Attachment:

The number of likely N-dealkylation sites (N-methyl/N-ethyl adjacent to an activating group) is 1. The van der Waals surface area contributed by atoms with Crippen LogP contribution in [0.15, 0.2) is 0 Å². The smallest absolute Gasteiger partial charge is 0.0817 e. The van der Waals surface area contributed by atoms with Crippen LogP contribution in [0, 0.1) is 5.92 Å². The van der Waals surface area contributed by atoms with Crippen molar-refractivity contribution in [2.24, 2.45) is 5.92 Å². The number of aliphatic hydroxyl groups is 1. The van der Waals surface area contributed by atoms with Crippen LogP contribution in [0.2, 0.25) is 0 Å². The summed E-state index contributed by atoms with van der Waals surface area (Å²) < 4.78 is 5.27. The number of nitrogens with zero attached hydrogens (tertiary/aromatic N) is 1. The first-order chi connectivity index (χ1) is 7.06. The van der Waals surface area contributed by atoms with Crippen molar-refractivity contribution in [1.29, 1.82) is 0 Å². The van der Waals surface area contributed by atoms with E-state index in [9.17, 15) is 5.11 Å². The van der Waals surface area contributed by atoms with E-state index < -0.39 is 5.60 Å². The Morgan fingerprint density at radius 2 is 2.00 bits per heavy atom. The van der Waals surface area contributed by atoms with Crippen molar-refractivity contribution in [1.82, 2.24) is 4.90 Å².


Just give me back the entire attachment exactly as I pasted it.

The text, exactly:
The number of likely N-dealkylation sites (N-methyl/N-ethyl adjacent to an activating group) is 1. The van der Waals surface area contributed by atoms with Crippen LogP contribution in [0.15, 0.2) is 0 Å². The smallest absolute Gasteiger partial charge is 0.0817 e. The van der Waals surface area contributed by atoms with Crippen LogP contribution in [0, 0.1) is 5.92 Å². The van der Waals surface area contributed by atoms with Crippen molar-refractivity contribution in [2.24, 2.45) is 5.92 Å². The number of aliphatic hydroxyl groups is 1. The van der Waals surface area contributed by atoms with Crippen LogP contribution in [0.2, 0.25) is 0 Å². The summed E-state index contributed by atoms with van der Waals surface area (Å²) < 4.78 is 5.27. The number of nitrogens with zero attached hydrogens (tertiary/aromatic N) is 1. The first-order chi connectivity index (χ1) is 7.06. The van der Waals surface area contributed by atoms with Crippen molar-refractivity contribution in [1.29, 1.82) is 0 Å². The van der Waals surface area contributed by atoms with E-state index in [9.17, 15) is 5.11 Å². The van der Waals surface area contributed by atoms with E-state index < -0.39 is 5.60 Å². The Morgan fingerprint density at radius 2 is 2.00 bits per heavy atom. The van der Waals surface area contributed by atoms with Crippen molar-refractivity contribution in [1.82, 2.24) is 4.90 Å².